It's hard to believe it's been nearly 24 years since I landed in Prague full of that special hubris reserved for the young. I was there to study at FAMU, the world famous film school (or at least famous for those who knew Eastern European cinema). This was not the first time I'd been to Prague. I'd gone three years before, just months before the Velvet Revolution and was already under its spell. I knew I'd be back, but I had no idea then, at 18, about to head off to college, that I would return to make a film.
FAMU was an amazing experience especially at that time. Foreigners had just recently started to enroll in the program. Our Czech counterparts were eager to see if our savvy, democratic ways might rub off. Even in the year I was there that began to sour as they realized it doesn't, and we were just making everything more expensive. But I'll never forget the generosity and openness I felt those first few months as a fellow student.
I'd never studied film much less made one. I was not remotely Spielbergian for whom the fairy tale goes made films on an old 8mm starting at 10. But I had always loved film. Growing up in Arkansas, movies and TV were my windows onto the whole wide world I was desperate to play a role in.
It wasn't till the summer after my sophomore year, under the haze of mononucleosis, that I summoned (or perhaps it summoned me) the idea that I could be a director. I'd burnt myself out overloading on classes that dove deep into the intricacies of arms control and disarmament that were quickly unraveling as a new world order supplanted the old one.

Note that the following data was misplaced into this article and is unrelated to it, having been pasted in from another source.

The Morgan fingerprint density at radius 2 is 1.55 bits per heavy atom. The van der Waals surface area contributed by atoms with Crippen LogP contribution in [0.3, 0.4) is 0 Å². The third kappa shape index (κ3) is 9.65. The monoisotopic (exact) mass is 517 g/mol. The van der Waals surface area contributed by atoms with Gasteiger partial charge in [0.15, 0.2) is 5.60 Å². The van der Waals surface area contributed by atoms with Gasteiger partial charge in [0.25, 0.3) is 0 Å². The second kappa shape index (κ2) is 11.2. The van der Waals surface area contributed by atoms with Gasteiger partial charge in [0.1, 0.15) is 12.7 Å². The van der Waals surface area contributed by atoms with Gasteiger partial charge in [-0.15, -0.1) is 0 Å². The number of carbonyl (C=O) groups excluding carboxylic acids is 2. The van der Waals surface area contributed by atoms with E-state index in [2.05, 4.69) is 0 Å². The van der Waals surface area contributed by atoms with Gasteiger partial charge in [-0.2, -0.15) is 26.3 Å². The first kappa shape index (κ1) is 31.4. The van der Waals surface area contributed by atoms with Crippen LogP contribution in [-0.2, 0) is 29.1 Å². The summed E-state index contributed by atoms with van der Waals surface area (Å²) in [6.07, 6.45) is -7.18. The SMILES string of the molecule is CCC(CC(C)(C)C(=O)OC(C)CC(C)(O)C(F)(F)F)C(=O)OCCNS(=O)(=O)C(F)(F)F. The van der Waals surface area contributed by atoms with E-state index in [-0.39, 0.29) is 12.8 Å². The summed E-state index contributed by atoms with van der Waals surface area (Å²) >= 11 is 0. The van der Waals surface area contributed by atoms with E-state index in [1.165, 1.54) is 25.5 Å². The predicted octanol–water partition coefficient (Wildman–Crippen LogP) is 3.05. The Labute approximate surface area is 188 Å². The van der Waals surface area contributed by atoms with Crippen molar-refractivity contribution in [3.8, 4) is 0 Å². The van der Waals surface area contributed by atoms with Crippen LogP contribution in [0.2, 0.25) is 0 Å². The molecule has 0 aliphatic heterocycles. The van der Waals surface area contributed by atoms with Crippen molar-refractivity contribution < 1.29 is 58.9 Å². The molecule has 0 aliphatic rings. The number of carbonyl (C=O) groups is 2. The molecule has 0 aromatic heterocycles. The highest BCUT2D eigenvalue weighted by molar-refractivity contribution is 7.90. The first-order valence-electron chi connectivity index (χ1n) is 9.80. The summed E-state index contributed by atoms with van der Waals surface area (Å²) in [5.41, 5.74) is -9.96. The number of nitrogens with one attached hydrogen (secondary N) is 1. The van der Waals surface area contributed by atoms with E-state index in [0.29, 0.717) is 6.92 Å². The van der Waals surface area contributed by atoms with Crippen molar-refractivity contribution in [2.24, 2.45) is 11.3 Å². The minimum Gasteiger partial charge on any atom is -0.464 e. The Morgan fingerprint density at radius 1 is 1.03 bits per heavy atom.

I knew it was crazy to think I could be a director. I had no contacts in the business. No one I knew even wanted to be in the film business. Stanford didn't have a film program. I thought about transferring but I knew I had to finish what I started. So i went back to school and put my nose to the grindstone finishing up all the courses I would need to graduate a year early.
But I still had one requirement; I had to study abroad. And then I saw it: a blue flyer stapled haphazardly onto a kiosk just outside the Coffee House: STUDY FILM IN PRAGUE! I nearly fell over.
Three months later I was on a plane to Prague.
Three months after that I was color-correcting ALEXIA at Barrandov Studios. It was a dream come true, and I was hooked.
I wish I could say it's been a smooth journey on my road as a filmmaker. Alas, it is not the case, as it surely isn't for anyone bit by this bug That said, I'm grateful for this first experience because it gave me a glimpse of what a creative life could be like.
It's been enough to keep me going as I've dragged the negative from house to house, city to city over this last quarter century. Thanks to wonderful restoration work by Cinepost in Georgia and Wes Matheny here in Denver, I give you ALEXIA.